In some cases, when taxes are high and spending is inefficient, a tax cut that allows for business to expand and grow, efficient allocation, will create jobs. The converse is also true - in some cases when taxes are low and government spending is required, a tax increase that allows for efficient government spending will create jobs. A supply side economist, understands the Laffer Curve, and it being a curve illustrates this concept. When Reagan was President tax reform which lowered tax rates helped economic growth. Keynesian government deficit spending is typically temporary, Reagan used government deficit spending giving short-term stimulus along with tax reform, long-term stimulus. It was most effective. Obama failed to connect short-term stimulus with a long-term stimulus. Job/wage growth during his Presidency has been a disappointment due to this failing.
     
    Last edited by a moderator: Mar 31, 2015
  16. redux

    redux Very Tilted Donor

    Location:
    Foggy Bottom
    Ace, he and Cheney/Rice/Powell (the only one to regret it) misled Congress, the American people and the UN about the WMD threat and al Qaeda connections in order to virtually abandon Afghanistan and pursue an ideological agenda he had even before 9/11 to take out Saddam.

    The Senate Intel Committee report on pre-war intel (led by a Republican) and his own NIEs since released are quite clear on the dubious nature of the "evidence" of the above that he presented as facts.
     
  17. Aceventura

    Aceventura Slightly Tilted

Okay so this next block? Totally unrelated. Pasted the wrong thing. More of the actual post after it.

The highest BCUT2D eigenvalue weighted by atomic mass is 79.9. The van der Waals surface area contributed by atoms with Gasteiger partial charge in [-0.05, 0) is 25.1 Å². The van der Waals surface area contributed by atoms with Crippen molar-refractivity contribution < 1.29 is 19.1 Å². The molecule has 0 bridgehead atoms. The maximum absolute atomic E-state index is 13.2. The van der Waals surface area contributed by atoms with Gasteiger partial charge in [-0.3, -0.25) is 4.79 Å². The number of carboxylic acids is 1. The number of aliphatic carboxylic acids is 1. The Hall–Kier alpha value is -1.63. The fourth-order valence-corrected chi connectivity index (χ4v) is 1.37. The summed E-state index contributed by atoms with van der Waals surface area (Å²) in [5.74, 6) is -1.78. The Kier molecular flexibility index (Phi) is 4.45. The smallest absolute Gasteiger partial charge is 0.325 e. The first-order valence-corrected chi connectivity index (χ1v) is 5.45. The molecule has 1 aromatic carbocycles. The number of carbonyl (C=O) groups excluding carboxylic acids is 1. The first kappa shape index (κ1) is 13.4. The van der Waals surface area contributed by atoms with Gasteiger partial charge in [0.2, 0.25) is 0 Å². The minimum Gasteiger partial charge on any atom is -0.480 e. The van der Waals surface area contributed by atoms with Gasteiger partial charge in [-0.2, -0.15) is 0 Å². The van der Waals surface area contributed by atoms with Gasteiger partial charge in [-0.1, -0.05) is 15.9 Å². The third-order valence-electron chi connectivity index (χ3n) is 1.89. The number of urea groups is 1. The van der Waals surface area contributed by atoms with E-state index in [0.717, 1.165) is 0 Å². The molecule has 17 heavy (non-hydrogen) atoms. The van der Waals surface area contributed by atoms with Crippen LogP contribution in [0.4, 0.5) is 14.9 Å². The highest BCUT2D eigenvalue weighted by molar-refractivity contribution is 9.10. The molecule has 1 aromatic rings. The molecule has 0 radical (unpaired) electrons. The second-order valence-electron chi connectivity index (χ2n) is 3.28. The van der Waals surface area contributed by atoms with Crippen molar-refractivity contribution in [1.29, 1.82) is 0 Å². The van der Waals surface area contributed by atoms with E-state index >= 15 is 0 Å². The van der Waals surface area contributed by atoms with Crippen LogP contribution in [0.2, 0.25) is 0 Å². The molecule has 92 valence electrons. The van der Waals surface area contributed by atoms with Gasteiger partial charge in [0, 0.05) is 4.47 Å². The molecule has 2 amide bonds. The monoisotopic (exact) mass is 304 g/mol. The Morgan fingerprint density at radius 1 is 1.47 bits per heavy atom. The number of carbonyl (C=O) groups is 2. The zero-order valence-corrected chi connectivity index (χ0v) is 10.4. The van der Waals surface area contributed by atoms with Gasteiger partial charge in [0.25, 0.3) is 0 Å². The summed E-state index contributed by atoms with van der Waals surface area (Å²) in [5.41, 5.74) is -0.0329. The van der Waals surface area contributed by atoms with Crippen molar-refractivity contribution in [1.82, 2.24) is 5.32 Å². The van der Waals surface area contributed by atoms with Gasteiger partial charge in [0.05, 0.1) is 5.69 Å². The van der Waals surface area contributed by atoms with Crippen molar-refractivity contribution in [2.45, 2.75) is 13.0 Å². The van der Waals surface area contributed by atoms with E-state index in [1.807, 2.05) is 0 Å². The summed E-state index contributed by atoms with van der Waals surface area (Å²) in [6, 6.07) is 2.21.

Location:
    North Carolina
    President Clinton supported Bush he basically had the same information.

    CNN.com - Clinton defends successor's push for war - Jun 19, 2004

    There were multiple points in the resolution passed.
    Many Democrats voted against the resolution.


    It was after the fact that some in Congress pick-upped on the narrative that Bush mislead them, they were not mislead. They voted giving Bush what amounted to a blank check. Those who claim being mislead are acknowledging incompetence not doing their job and putting politics ahead of a thoughtful consideration of war.

    There were about 12 points in the authorization, it was not conditional that they all turnout to be true. There was imperfect intel on some of the points. and Iraq was acting in defiance of U.N. mandates, purposefully trying to deceive the world. Let us not revise history.
     
  18. redux

    redux Very Tilted Donor

    Location:
    Foggy Bottom
    Ace....he and his cronies misled Congress and the American people and overstated the WMD "threat" and connections to al Qaeda based on dubious intel at best. Taking advantage of the post 9/11 fear in the country and using that to pursue an ideological agenda does not make one a "leader" in my book.
     
  19. Aceventura

    Aceventura Slightly Tilted

    Location:
    North Carolina
    The resolution cited the Iraq Liberation Act of 1998 as one of the rationals for the use of military force. The Act basically stated that it was the policy of the US to support regime change in Iraq. It was signed by Bill Clinton. This condition alone in the resolution gave Bush the ability to use the military to overthrow Saddam and promote democracy in Iraq. What your position suggests is that people who needed to actually read the resolution failed to do so. They can not say they were mislead when they did not read what they voted for. War is a serious issue. Shame on them. And let's stop giving these people an excuse for their failure. Like I repeatedly write - I at least respect those who voted against the resolution and remained steadfast against the war.
     
  20. redux

    redux Very Tilted Donor

    Location:
    Foggy Bottom
    Ace...it is quite a stretch to use several "whereas" in the 1-2 page AUMF (that you claim some failed to read) to justify misleading Congress, the American people and the UN by not fully sharing the questionable or conflicting nature of the intel.

    But I agree that the 40% of Senate Democrats and 60% of House Democrats who voted against the AUMF deserve respect and, IMO, demonstrated greater leadership.